The COVID-19 pandemic has given new meaning to the “best laid plans” cliché. There are countless examples in the private and public space. Today, I want to look at two of Canada’s top companies that have been negatively impacted by the pandemic. Air Canada (TSX:AC) and the global airline industry have faced unprecedented challenges due to the pandemic. Meanwhile, BlackBerry (TSX:BB)(NYSE:BB) has been hurt due to the damage the outbreak has caused in the automotive sector.
Which stock has a better chance of recovery in 2020 and beyond? That’s what I want to explore today. Let’s jump in.
Air Canada is putting out all the stops to drive a comeback
Last week, I’d discussed the rise of Air Canada in the final week of August. Shares of Air Canada have climbed 13% month over month as of close on September 9. However, the stock fell 2.14% on that same day.
Canada’s top airliner has made headlines with its plan to roll out a revolutionary testing plan. This strategy, it hopes, will convince the federal government to roll back its harsh restrictions on international travellers. Namely, it wants a rethinking of the 14-day quarantine rule. As it currently stands, this rule is a major deterrent for many international travellers. Air Canada’s experiment began this month. The company and travellers will hope that its measures will be able to spur a loosening of restrictions.
Investors in Air Canada will need to be patient to see how this gambit works out in the months ahead. If it does, the company’s rebound could come a lot quicker than it had originally predicted. Moreover, there are hopes for a vaccine before the end of 2020. This could also spark a bounce back for the airline industry in early 2021.
Why I’m still bullish on BlackBerry in the fall of 2020
In late August, I’d discussed whether BlackBerry could reward investors this decade. Shares of BlackBerry have also dropped 13% over the past month. The stock is down 29% over the previous year.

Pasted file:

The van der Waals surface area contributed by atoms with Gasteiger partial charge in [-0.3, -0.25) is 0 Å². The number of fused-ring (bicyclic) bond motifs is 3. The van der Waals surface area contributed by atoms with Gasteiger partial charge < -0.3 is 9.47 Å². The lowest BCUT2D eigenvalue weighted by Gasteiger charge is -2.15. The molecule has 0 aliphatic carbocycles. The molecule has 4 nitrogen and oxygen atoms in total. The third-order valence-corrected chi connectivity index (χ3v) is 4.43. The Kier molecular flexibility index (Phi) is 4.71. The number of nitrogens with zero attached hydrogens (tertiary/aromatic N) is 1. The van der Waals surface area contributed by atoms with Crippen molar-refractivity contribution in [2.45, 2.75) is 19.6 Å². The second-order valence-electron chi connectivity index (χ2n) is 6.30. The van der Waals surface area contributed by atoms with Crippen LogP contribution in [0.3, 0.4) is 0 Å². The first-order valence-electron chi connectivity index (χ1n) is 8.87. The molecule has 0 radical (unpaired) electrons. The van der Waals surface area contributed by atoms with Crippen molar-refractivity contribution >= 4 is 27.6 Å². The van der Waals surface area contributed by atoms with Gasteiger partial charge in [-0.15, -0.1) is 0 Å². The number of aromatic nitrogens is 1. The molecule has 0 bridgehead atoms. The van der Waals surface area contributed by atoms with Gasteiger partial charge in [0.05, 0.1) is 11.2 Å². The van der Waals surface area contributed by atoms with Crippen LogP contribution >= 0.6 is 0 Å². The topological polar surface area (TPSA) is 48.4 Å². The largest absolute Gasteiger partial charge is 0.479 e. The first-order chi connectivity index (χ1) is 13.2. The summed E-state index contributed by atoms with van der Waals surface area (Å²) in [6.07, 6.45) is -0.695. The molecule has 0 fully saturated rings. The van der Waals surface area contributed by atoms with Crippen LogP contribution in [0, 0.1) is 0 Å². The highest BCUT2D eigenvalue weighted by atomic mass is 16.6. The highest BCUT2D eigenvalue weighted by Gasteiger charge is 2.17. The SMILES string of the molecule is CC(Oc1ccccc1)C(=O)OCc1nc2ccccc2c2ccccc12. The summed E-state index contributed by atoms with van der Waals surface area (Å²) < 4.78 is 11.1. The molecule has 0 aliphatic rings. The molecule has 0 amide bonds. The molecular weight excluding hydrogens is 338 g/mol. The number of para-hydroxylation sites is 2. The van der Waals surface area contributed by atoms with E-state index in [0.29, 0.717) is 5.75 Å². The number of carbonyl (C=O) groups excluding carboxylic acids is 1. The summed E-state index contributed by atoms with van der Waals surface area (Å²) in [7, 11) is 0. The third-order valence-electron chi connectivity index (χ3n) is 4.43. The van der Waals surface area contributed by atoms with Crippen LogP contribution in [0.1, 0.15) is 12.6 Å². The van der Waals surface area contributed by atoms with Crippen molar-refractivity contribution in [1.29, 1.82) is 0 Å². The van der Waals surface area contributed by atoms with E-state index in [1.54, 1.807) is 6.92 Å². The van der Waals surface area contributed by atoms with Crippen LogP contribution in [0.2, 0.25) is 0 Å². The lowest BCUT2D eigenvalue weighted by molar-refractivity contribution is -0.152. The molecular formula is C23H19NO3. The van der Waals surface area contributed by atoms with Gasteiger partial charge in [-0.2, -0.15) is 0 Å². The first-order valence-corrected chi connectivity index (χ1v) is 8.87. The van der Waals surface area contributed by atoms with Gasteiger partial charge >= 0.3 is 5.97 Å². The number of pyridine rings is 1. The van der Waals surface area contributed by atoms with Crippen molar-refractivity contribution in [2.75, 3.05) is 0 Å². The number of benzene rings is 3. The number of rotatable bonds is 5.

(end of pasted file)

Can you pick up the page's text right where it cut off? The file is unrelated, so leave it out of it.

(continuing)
BlackBerry released its first-quarter fiscal 2021 results on June 24. Non-GAAP revenue fell to $214 million compared to $267 million in the prior year. The company elected not to include its outlook for the full fiscal year, primarily due to the uncertainty the global economy still faces. BlackBerry QNX was negatively impacted by macro factors in the quarter, especially in the auto sector. However, CEO John Chen said the company was starting to see signs of a recovery.
On the cybersecurity front, BlackBerry is still a stalwart. It reported good demand from customers in the enterprise space. Its foray into software has been a success largely due to its strong position in the cybersecurity sector. The company should benefit from increased demand in the private and public spheres going forward in 2020.
This stock has been a frustrating hold in the technology sector. Of the two equities covered today, I’m more bullish towards Air Canada due to its growth potential. BlackBerry has promise, but it is still facing a long road ahead when it comes to maximizing its footprint in areas like cybersecurity and automotive software.
This article represents the opinion of the writer, who may disagree with the “official” recommendation position of a Motley Fool premium service or advisor. We’re Motley! Questioning an investing thesis — even one of our own — helps us all think critically about investing and make decisions that help us become smarter, happier, and richer, so we sometimes publish articles that may not be in line with recommendations, rankings or other content.
Fool contributor Ambrose O'Callaghan has no position in any of the stocks mentioned. The Motley Fool recommends BlackBerry and BlackBerry.